Practice is the primary tool to developing our art into something better. Some say it takes ten thousand hours, others say a million words, but all of it means the same thing: In order for us to get better we have to invest time. In the interest of investing our time as writers better I share a technique I learned from Howard Tayler, author of Schlock Mercenary and member of the Writing Excuses Podcast, at LDS Storymakers 2013. It is called Focused Practice.
Focused Practice is when you work on a skillset in any domain and you identify the things that you are not good at, and instead of building shortcuts around them you focus your practice efforts there. For our purposes the domain is writing and storytelling. And I know what you are saying, "I'm no good at complex plots," or "I don't want to tell that kind of story." And all that may be true, but the idea is to seize control over these skills.
|Listen to Howard talk about|
Focused Practice here.
When I do focused practice, I spend fifteen minutes typing as quickly as I can with the focus of developing one skill. This works better than trying to develop all my writing skills at the same time. As a writer who is looking to serve other writers, I wanted to share three writing prompts that have helped me in my own focused practice:
|I rewrote a chapter from|
this "Words of Radiance."
Tayler comments that in order to utilize focused practice best we need to have a mentor. Unfortunately sometimes we don't have a critique group or mentor that fills that role for us. In my experience we don't always have mentors or critique groups to help us. This exercise can help us that problem. Taking a writer you admire and writing out their prose word for word can be very helpful. You'll have to ask yourself why they made the choices they for verbs, nouns, and perhaps most importantly when they use adjectives and adverbs. Upon finishing this exercise compare some of your writing to theirs. Without the luxury of a real life mentor you now will be able to recognize some of the places that you want to develop your skills.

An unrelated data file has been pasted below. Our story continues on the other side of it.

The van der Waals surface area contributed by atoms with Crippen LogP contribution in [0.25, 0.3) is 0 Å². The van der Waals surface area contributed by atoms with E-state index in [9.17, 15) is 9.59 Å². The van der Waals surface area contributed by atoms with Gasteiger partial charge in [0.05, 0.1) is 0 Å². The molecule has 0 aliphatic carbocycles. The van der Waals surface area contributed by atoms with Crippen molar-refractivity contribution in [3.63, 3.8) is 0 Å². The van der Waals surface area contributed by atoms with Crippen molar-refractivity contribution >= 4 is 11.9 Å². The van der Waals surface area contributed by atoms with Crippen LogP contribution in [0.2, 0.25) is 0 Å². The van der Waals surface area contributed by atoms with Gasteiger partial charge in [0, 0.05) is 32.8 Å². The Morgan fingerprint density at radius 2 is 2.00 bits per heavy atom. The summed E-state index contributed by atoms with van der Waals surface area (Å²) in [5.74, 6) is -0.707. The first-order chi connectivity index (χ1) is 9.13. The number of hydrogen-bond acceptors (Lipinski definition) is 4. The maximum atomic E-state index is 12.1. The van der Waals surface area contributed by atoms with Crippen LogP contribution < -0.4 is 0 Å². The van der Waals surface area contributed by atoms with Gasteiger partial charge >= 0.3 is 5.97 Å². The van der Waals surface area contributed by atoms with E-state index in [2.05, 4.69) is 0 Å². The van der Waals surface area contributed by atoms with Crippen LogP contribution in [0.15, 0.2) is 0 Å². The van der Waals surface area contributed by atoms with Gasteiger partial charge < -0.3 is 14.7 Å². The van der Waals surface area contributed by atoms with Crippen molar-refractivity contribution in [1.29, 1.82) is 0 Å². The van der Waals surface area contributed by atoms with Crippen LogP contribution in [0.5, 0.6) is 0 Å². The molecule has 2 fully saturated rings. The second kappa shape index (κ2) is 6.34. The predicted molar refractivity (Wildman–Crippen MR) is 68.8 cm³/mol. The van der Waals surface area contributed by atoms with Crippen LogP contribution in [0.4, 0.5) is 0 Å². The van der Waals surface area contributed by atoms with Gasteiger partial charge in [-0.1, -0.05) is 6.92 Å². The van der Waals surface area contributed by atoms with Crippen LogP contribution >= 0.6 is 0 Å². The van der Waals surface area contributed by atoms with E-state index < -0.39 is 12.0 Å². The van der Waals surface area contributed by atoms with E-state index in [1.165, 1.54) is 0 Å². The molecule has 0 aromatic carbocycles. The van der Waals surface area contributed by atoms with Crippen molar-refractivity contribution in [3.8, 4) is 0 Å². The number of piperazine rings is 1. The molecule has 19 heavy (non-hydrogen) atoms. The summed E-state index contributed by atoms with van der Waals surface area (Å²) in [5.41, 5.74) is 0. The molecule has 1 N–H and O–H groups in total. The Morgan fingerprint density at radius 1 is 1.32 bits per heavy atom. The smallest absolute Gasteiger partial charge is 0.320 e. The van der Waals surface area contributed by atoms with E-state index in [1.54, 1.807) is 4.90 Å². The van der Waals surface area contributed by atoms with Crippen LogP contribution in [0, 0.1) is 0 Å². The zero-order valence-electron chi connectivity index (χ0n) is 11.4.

2. "Write the other."
Nikki Giovanni, a famous poet who teaches at Virginia Tech, states, "Writers don't write from experience, although many are hesitant to admit they don't. I want to be clear on this. If you wrote from experience, you'd get maybe one book, maybe three poems. Writer's write from empathy." Take a real life situation that you can empathize (or even better one you can't) with and write from the perspective on one of the people involved. This will help you to get outside yourself and see world differently. There is not one morality in a good story, there should be at least two, and in more complex stories you'll need even more.
3. Use a picture for inspiration
If anyone looks at my Scrivener set up, they will find thousands of inspirational pictures like the one to the left. The novel I am currently working on has been inspired by several pictures like this. So the focused practice to engage in here is to create a story based off of this picture. It doesn't have to be the best story in the world, you are just looking to allow your imagination to move in different directions. Have fun with this prompt.
For the next month these will be the types of practice I will be focusing on. Next month I'll post another three.
Addendum for those writing with A Round of Words in Eighty Days: As for my goals, though I've been writing a lot I am still less than halfway done with the short story I am working on. But the most important thing I have to remember is that every word I write brings me closer to the end of the story. I might have to practice meeting deadlines, but more importantly I have to practice finishing stories first. If I can't finish a story, I can't meet a deadline.